Our app of the week comes from ex-Facebook designer, Nicholas Felton. It’s called Reporter and as the name suggests, it’s a journaling app for reporting on things you do on a daily basis. In 2012, Felton spent almost 100 hours documenting his life, then on New Years Day 2013 he made a book of his findings. Fair play to the guy, I can remember what I did New Years Day 2013 (it mostly involved pizza and cleaning my house) if he had the energy to make a book – well done! From this book he learnt quite a few things, for example, he was productive 49.3 percent of the time, and was most productive on Wednesdays, when he was 57.8 percent productive. He spent 32 percent of 2012 sleeping. In 2013, he built a custom mobile app to make documenting his life easier and now he’s decided to make it available to the masses.
Reporter will send you a Push notification with a new survey to fill out at random points during the day. These surveys will be a combination of Yes/No, multiple choice and text box answers. Questions range from things like ‘Where are you?’ and ‘Who are you with?’ to ‘Are you happy?’. There’s also an awake/sleep switch to time how much rest you’re getting on a daily basis, when you select an option you’ll be prompted to answer more questions, ‘how did you sleep?’ or ‘how was your day?’. Reporter will track how many steps you take in a day too, letting you see how much exercise you’re getting on a daily basis.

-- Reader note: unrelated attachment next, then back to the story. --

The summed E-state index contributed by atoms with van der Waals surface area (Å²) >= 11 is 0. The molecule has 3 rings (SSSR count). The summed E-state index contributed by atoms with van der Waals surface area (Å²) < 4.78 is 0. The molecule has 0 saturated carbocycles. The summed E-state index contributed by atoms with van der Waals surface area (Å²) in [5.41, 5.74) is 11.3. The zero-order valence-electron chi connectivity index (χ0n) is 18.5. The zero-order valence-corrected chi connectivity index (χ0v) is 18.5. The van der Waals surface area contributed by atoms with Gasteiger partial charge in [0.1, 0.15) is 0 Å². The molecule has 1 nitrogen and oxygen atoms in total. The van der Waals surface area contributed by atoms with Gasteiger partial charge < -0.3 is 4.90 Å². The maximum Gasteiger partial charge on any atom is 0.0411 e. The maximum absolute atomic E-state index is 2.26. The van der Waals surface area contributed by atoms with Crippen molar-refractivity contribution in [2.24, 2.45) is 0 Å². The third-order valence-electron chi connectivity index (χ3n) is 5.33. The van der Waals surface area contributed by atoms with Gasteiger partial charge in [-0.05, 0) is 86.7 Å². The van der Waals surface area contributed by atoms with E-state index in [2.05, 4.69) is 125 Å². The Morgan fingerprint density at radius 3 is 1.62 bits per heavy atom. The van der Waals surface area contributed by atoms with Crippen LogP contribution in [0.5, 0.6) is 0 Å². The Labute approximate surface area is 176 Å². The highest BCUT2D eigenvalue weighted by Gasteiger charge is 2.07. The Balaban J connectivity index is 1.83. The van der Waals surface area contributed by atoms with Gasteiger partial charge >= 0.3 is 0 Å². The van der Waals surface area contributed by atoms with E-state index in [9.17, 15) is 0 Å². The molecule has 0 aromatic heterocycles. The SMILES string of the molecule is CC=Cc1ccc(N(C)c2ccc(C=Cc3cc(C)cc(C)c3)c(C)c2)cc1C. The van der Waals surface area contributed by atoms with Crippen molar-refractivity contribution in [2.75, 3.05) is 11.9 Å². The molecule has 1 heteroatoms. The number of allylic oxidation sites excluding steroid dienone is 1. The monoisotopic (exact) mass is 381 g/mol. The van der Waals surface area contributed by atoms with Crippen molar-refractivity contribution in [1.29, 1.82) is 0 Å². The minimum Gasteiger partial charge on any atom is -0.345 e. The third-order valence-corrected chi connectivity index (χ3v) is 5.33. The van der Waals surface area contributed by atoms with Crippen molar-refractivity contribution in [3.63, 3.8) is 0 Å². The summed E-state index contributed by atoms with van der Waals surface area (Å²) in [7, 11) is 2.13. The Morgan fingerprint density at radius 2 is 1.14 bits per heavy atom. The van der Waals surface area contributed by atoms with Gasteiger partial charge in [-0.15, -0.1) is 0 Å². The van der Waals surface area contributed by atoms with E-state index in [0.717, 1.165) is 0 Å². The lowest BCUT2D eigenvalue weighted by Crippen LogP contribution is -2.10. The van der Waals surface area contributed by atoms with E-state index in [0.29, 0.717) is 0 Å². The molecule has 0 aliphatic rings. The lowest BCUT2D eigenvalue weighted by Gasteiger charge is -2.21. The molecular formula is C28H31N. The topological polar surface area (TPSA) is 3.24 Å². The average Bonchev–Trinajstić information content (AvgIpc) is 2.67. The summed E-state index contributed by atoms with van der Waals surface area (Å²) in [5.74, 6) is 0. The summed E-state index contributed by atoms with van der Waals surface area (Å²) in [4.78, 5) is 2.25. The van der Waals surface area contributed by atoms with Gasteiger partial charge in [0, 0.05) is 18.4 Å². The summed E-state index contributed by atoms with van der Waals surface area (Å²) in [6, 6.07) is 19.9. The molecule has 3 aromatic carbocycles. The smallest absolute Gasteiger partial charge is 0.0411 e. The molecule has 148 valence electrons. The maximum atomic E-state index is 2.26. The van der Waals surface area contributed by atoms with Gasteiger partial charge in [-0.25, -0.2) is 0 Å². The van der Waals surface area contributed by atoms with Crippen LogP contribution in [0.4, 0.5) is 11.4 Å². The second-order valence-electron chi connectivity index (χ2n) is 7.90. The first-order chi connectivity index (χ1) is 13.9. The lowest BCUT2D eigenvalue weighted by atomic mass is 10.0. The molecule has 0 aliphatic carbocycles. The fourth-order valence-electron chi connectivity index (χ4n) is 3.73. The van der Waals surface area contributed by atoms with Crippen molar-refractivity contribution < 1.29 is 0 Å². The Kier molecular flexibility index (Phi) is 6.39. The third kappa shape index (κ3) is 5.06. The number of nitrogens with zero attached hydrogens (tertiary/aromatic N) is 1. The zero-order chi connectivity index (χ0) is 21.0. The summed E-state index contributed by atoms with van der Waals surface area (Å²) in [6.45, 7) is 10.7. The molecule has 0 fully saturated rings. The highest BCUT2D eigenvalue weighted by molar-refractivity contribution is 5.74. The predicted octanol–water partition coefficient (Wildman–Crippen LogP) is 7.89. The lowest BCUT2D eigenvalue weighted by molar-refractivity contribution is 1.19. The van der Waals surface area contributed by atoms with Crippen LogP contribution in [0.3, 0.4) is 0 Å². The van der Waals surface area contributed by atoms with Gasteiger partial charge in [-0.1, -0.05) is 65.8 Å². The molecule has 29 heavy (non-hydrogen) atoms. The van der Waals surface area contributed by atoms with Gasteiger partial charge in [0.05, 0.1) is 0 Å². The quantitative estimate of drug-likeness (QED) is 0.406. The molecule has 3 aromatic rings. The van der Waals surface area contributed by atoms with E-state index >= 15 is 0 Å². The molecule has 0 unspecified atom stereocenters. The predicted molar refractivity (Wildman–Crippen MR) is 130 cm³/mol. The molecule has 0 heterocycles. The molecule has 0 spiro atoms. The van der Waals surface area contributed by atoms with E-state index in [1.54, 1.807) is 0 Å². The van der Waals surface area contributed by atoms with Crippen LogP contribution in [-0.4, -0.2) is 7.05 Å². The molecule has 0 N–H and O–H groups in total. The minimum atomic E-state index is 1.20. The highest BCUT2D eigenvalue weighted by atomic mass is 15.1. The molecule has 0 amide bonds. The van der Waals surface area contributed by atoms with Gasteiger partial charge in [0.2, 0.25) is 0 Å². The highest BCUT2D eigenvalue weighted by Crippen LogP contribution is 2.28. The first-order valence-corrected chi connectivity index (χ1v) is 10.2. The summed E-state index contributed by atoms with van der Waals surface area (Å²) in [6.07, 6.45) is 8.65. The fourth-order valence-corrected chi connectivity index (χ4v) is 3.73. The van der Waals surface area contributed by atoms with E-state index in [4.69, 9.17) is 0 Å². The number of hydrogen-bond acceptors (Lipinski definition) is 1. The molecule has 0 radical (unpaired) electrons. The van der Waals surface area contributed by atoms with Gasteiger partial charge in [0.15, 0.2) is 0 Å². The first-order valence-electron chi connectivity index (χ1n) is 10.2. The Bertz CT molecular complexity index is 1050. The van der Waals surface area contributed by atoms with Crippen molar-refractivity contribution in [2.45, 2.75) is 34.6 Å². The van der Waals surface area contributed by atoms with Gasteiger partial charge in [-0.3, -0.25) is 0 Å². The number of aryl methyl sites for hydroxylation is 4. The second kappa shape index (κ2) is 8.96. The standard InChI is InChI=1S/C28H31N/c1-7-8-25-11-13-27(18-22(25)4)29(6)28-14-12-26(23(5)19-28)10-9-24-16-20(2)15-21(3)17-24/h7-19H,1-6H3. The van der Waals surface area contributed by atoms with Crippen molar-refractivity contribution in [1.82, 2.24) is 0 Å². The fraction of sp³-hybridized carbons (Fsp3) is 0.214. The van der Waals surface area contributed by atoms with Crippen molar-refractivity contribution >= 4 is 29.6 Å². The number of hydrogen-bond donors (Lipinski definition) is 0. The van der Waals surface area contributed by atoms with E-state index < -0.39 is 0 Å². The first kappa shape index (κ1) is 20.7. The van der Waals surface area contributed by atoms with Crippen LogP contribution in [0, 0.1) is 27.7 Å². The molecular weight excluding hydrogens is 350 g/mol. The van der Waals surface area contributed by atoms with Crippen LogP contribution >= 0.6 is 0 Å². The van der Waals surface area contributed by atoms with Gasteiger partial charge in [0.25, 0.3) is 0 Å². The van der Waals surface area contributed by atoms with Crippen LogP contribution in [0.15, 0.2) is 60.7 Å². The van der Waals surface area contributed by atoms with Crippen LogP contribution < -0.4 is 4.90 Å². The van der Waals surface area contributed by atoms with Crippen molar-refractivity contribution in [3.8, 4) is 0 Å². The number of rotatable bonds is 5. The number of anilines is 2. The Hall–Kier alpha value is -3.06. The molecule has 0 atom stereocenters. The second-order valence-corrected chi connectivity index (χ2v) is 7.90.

Once you’ve input all of this data over a period of time, Reporter will display small, mobile infographics to track how you’re doing. The majority of the information isn’t available until you export it though, where the data will be made available in a .csv or JSON file, letting you map out the results as you see fit. This is probably one of the strongest and weakest features of the application. Not everyone will know exactly how to map out their results from a .csv or JSON file and considering the app is charged at £2.49, I would expect access to some kind of online tool that would make this simple to do.
One thing Felton learnt from his time designing Facebook’s Timeline was that people weren’t too keen on documenting their entire life publically. It’ll be interesting to see how this takes off and if people are willing to document their whole lives for private review. People do keep journals and journalling is quite a therapeutic process but I think people may be less inclined and find it less therapeutic when they will essentially be turning their lives into a set of statistics.